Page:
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By definition a low-protein diet is going to be carb heavy. That's a feature, not a bug. To get the protein percentage down you have to raise the percentage of carbs and/or fat. And you can only raise the fat so much without inviting digestive upset or even pancreatitis.
 

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Discussion Starter #11
Yes I realise that it's either high meat source or high carbs . Not much inbetween in kibble. I called my vet today he is going to look into a food and get back to me.
 

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Yes I realise that it's either high meat source or high carbs . Not much inbetween in kibble. I called my vet today he is going to look into a food and get back to me.
So, if your dog is having kidney issues and the vet has recommended a low-protein, low-phosphorous diet, why are you looking for kibbles that have more meat? Or am I misunderstanding you?
 

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Discussion Starter #13
He doesn't do well with grains. Vet called back and said mature consult by Royal canin or look for regular line of royal cabin senior or mature formula. 101.00 13kg bag.
 

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Discussion Starter #14
The vet originally said KD diet and know hese telling me to try the mature consult. I can't even find a phosphorus level on there website. It's higher protein. He said to wate 6 months to retest. Any food recommend ? I can't afford $100.00 a bag. He doesn't have grain allergies he just doesn't have proper energy after being off the grain free. Hese always hungry.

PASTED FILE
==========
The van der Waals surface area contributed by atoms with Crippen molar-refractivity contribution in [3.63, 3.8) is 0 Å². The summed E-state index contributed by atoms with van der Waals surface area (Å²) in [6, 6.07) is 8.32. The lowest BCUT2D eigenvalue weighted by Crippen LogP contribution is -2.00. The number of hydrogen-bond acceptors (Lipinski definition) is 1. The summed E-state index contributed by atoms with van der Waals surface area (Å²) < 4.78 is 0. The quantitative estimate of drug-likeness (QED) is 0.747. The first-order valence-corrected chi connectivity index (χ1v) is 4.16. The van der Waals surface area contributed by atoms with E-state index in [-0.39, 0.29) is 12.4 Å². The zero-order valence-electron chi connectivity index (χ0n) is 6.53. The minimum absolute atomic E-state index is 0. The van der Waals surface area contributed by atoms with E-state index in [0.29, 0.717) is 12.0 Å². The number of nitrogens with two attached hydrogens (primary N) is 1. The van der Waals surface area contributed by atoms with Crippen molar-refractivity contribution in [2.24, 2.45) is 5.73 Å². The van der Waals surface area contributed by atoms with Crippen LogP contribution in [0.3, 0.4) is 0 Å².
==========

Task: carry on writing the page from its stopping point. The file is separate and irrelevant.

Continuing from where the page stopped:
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Discussion Starter #16
They've been on recall . I found a blue Buffalo formula but don't trust all the recalls they've had
 

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Discussion Starter #17
I decided to try a bag of vibrant like chicken and vegetable dog food. It's fairly low in phosphorus. Has anyone tried this food before?
 

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Discussion Starter #18
Talked to vet. My dog is stage 1 renal. Royal canin Mature consult is the only food he knows of if anyone knows a food in comparison please let me know.
 

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Discussion Starter #19
I had to return the vibrant life bag said 0.5 phosphorus and company called and said 1.4 max. I'm glad I didn't open it
 

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Hill's K/D Diet is 15% protein. Royal Canin Mature Consult is 21%, which is very much not a low protein diet. It's designed to help older dogs maintain body condition. Are you sure your vet didn't suggest one of the Royal Canin kidney formulas? I looked on their site and there is a "Royal Canin Mature" (not consult, just Mature) formula that is designed for kidney health, which makes me wonder if he was referring to that.

This may seem counterintuitive but for a dog with impaired kidney function, lower protein foods (in combo with low phosphorus) can actually allow the dog to process MORE protein. When they eat a meal that has normal or high levels of protein, the kidneys are overloaded by the protein and the dog cannot process it. Think of pouring a steady trickle of water down a partially blocked pipe versus dumping in the whole bucket at once. The former overflows and makes a mess, the latter gets through to the drain. And for a dog, that mess can exacerbate the kidney damage, making the problem even worse.

Obviously a low protein diet is not ideal for an active younger dog, and may have some undesirable side effects. You have to decide whether preserving existing kidney function is worth the trade-off.

If you go to a site like Chewy.com and search their foods you can filter for special health requirements including kidney/renal diets. That should give you some options to choose from at various price points and from various brands.